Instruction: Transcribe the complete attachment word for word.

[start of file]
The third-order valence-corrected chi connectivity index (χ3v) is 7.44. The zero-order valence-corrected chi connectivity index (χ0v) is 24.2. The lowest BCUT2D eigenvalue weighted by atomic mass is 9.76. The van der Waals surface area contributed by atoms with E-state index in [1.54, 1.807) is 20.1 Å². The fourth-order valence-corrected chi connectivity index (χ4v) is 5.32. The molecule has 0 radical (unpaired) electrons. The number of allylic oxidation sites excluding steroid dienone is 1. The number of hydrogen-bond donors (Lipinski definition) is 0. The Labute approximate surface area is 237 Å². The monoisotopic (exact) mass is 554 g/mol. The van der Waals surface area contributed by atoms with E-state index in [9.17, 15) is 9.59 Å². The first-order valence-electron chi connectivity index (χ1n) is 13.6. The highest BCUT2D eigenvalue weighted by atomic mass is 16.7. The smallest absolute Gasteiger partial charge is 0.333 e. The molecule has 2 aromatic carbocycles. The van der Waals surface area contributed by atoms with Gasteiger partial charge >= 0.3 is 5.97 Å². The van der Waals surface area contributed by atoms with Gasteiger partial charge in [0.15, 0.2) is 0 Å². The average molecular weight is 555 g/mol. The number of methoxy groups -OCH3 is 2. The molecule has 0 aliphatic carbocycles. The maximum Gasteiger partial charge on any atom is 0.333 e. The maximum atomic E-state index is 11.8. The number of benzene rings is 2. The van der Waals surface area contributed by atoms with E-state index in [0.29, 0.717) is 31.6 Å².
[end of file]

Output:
The third-order valence-corrected chi connectivity index (χ3v) is 7.44. The zero-order valence-corrected chi connectivity index (χ0v) is 24.2. The lowest BCUT2D eigenvalue weighted by atomic mass is 9.76. The van der Waals surface area contributed by atoms with E-state index in [1.54, 1.807) is 20.1 Å². The fourth-order valence-corrected chi connectivity index (χ4v) is 5.32. The molecule has 0 radical (unpaired) electrons. The number of allylic oxidation sites excluding steroid dienone is 1. The number of hydrogen-bond donors (Lipinski definition) is 0. The Labute approximate surface area is 237 Å². The monoisotopic (exact) mass is 554 g/mol. The van der Waals surface area contributed by atoms with E-state index in [9.17, 15) is 9.59 Å². The first-order valence-electron chi connectivity index (χ1n) is 13.6. The highest BCUT2D eigenvalue weighted by atomic mass is 16.7. The smallest absolute Gasteiger partial charge is 0.333 e. The molecule has 2 aromatic carbocycles. The van der Waals surface area contributed by atoms with Gasteiger partial charge >= 0.3 is 5.97 Å². The van der Waals surface area contributed by atoms with Gasteiger partial charge in [0.15, 0.2) is 0 Å². The average molecular weight is 555 g/mol. The number of methoxy groups -OCH3 is 2. The molecule has 0 aliphatic carbocycles. The maximum Gasteiger partial charge on any atom is 0.333 e. The maximum atomic E-state index is 11.8. The number of benzene rings is 2. The van der Waals surface area contributed by atoms with E-state index in [0.29, 0.717) is 31.6 Å².